The CEO of Wadzpay believes blockchain technology and CBDC is the answer to making payments more efficient, faster, and cheaper for users.

CBDC – the acronym for Central Bank Digital Currencies – is the buzzword for every country’s financial regulator nowadays; what was once a whitepaper concept is fast becoming a reality in the heated CBDC race. Anish Jain, CEO and founder of blockchain-based payments system Wadzpay, believes that CBDC and blockchain technology is the way forward in the payments industry.

With over 15 years of experience in the payments industry, Anish has been in senior positions at Mastercard and American Express, and he conceptualised WadzPay as an interoperability layer for all payment systems.

CoinPasar had the pleasure of speaking with Anish about his stance on CBDC, what impact will it have on the current financial system in Singapore, and what does the digital money mean for the common Singaporean.

How do you envision Wadzpay’s journey to being a hybrid payments model?

There are a couple of important things from a payments perspective, and one of them is consumer experience. At the end of the day, your end touchpoint is the consumer who is using it. In Singapore, the consumer experience and technology already available is very good. When it comes to front-end applications most Singaporeans know how to use NETs or scan a QR code, but with hybrid technology we are talking about using the same front-end applications and enabling it with a lot more functions.

And that’s where the blockchain back-end functions come in. Through Application Programming Interfaces (API) and Software Development Kits (SDK) in the same front-end applications, the consumer experience remains unchanged, but now you have access to digital assets and CBDCs in the future. So that is how we plan to deliver hybrid technology and enable the payments ecosystem, that is the objective of Wadzpay.

anish-jain-at-psb-academy-speakingAnish speaking at the Blockchain Industrial Impact event in 2019. Image Credit: Wadzpay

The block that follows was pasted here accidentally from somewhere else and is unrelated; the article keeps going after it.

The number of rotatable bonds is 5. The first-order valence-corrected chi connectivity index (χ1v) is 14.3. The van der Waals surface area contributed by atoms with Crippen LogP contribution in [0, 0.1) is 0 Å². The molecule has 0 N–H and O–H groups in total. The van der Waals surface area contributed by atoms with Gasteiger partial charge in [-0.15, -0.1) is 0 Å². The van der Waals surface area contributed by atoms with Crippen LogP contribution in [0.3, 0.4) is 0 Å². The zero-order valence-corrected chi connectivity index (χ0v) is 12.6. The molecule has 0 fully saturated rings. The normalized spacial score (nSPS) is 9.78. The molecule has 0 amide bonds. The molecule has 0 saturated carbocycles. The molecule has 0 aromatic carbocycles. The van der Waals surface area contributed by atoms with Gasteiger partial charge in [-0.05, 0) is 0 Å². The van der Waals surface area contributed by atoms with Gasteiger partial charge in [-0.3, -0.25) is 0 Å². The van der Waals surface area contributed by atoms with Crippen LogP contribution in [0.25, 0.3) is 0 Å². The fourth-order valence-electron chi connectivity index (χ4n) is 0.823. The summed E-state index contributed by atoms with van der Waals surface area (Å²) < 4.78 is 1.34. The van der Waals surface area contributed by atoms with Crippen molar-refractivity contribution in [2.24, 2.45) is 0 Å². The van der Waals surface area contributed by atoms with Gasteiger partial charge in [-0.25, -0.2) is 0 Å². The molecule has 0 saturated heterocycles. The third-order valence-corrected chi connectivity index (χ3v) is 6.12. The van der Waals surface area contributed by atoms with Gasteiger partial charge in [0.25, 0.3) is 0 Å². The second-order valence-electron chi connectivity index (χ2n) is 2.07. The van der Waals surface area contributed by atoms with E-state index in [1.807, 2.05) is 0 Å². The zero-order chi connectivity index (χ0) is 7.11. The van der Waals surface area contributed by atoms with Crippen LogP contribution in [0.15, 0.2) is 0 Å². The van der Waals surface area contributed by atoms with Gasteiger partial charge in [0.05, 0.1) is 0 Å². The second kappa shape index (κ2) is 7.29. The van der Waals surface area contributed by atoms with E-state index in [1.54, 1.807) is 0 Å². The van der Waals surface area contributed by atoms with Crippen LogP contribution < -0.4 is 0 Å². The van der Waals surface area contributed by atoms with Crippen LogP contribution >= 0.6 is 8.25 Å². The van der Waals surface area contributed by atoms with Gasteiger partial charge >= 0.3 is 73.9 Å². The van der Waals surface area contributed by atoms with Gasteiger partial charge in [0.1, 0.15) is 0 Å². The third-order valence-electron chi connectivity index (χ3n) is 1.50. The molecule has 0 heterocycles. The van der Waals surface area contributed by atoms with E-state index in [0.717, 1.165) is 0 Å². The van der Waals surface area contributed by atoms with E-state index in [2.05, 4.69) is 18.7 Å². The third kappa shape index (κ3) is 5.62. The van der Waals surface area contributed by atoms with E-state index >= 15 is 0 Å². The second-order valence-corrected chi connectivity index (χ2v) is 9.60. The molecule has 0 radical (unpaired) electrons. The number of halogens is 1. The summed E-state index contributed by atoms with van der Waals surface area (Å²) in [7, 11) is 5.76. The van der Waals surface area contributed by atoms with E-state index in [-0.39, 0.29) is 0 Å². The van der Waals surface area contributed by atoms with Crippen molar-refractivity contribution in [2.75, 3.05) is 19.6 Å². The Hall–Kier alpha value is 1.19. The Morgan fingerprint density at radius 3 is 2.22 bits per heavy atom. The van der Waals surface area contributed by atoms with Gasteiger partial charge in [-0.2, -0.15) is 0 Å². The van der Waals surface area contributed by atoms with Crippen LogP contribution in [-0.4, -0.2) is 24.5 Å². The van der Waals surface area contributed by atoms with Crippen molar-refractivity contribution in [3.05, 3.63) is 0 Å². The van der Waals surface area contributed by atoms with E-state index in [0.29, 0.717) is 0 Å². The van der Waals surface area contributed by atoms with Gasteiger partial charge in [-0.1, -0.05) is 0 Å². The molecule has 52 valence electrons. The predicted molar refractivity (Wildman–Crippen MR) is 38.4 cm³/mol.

Blockchain payments are decentralised with no intermediary. Would a hybrid system have an intermediary, and will Wadzpay play that role?

The answer is yes, and no. The whole idea of using blockchain is to reduce intermediaries from the payments ecosystem. There are different kinds of intermediaries – intermediaries who validate payments, and intermediaries who enable payments. What we are trying to do is remove them because that makes the payment slow; it makes the payment expensive, and it also creates additional steps for consumer experiences.

However from a validation standpoint we work very closely with central banks and financial institutions. We truly believe in the validation of payment transactions and movements.

From an anti-money laundering (AML) and fraud management perspective, there should still be some form of management. We are an infrastructure company, so we do not play the part of the validator. Instead, we let banks or treasuries manage the validation based on regulations that are in place. That’s how we manage the network.

Do you see Singaporeans becoming more concerned with payment privacy, or would they choose convenience over concern?

From a payments standpoint, I do not think we are compromising our privacy which is unique and very personal to the individual. The whole idea around blockchain is security and privacy, and with the evolution of digital assets and CBDC payments we would have a better idea of how payments are utilised, rather than what the individual is purchasing.